Real-time access to quality data and the ability to analyze and respond to those data are all worthwhile investments that can help organizations get through the current situation and optimize operations as part of broader digital transformations for the future.
 
  1. Recover by thinking beyond firefighting
The following phase—recovery—doesn’t mean a return to the way things were before, as I mentioned above. The truth is the impact of COVID-19 will be felt long after the dust settles. This may mean some employees working from home indefinitely or sites continuing to run with reduced staff numbers per shift. Manufacturers need to start planning ahead for the long-term transformation of their operations and adapt to the “new normal” emerging out of the pandemic, rather than just deploying temporary solutions.
Working Remotely 
One of the first initiatives to consider is moving beyond “firefighting” to more tactical responses. Many have historically taken this reactive approach to quality control and manufacturing overall, where issues arise and teams scramble to respond, only to have the same problems flare-up time and time again. But, in addition to being time-consuming and tiresome, firefighting for long periods of time is neither strategic nor sustainable.
 
Instead, the way forward is for manufacturers to learn from the crisis and proactively identify pain points across their operations. These may include challenges in access to data, decision making, or simply initial response to COVID-19. From this understanding, it’s possible to work through sustainable, tactical improvements to eliminate these pain points, including through the effective use of technologies.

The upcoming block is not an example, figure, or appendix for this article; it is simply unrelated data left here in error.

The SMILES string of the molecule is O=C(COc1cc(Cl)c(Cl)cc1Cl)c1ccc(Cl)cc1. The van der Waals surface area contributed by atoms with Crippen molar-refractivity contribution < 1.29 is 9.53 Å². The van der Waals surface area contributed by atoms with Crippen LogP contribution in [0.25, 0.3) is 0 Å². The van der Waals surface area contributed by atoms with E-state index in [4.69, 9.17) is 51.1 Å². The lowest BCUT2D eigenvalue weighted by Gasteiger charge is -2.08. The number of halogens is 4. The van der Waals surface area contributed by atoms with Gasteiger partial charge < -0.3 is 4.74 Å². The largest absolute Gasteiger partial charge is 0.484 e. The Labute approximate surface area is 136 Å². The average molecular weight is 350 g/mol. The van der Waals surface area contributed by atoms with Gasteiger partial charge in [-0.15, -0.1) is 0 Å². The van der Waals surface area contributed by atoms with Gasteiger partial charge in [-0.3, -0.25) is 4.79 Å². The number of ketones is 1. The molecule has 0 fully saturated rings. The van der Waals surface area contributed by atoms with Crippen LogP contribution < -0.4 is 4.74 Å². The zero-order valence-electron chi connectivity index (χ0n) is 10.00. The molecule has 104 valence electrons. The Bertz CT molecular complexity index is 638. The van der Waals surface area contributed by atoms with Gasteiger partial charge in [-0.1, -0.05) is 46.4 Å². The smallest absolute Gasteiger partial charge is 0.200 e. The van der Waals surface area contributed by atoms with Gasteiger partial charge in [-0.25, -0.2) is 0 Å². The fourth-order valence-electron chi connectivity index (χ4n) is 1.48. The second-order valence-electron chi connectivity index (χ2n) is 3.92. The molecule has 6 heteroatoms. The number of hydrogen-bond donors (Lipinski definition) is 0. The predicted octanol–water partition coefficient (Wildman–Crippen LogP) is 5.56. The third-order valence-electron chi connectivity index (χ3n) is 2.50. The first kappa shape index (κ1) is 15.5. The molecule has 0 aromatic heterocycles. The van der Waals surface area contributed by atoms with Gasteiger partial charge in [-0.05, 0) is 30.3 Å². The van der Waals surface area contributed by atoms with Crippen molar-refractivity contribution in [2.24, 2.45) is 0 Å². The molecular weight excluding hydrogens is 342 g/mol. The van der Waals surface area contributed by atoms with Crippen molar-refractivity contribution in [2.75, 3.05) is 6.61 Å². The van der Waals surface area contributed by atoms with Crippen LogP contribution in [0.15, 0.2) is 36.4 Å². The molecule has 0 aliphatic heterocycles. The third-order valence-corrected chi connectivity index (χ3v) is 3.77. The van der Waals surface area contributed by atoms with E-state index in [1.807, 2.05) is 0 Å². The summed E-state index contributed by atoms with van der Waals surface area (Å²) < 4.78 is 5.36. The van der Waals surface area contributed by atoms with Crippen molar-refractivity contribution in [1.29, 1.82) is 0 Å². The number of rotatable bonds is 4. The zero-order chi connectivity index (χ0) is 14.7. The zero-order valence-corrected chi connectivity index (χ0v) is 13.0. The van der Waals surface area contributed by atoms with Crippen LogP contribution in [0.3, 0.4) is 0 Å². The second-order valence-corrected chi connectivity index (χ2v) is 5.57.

Some questions to consider include but are not limited to:
  • Do we have the tools necessary for employees to work remotely?
  • How are our technology limitations impacting productivity?
  • Where are there gaps in our data and understanding of process performance?
  • Where do we have operational blind spots within individual plants? Across the enterprise?
Organizations can then build a vision for the future with a pipeline of short-term and long-term transformation opportunities that outline a path, from recovery to thriving in the post-pandemic world.
 
  1. Thrive through digital transformation
Perhaps the biggest lesson to take away from COVID-19 is the imperative around digital transformation. Once a lower priority on company budgets and agendas, it has suddenly been pushed to the forefront of investment, especially among manufacturers who found deficiencies in their technology and infrastructure impaired their ability to respond and pivot operations when the outbreak began.
Enact on the Plant Floor 
Now, more manufacturers want to create nimble, flexible, and proactive manufacturing environments—driven by data. It indicates a remarkable shift from the investments in electro-mechanical automation seen over recent decades, which primarily focused on improving efficiency and productivity.
 
We now can do more than automate manufacturing. We can optimize processes, giving manufacturers intelligent means of understanding what’s happening on the plant floor so they can make informed decisions to drive enhancements and adjust operations accordingly. The results are agility and resilience, which are exactly what we need to thrive now and long into the future.
 
To support manufacturers during the COVID-19 crisis, we at InfinityQS are offering free use of our Enact® Quality Intelligence platform—which includes tools to support remote workers, empower onsite staff, and optimize operations—for three months. To learn more or sign up to begin, please visit: https://www.infinityqs.com/connect/giving-back-with-enact.
Jason Chester
By Jason Chester
Director of Global Channel Programs
See Full Bio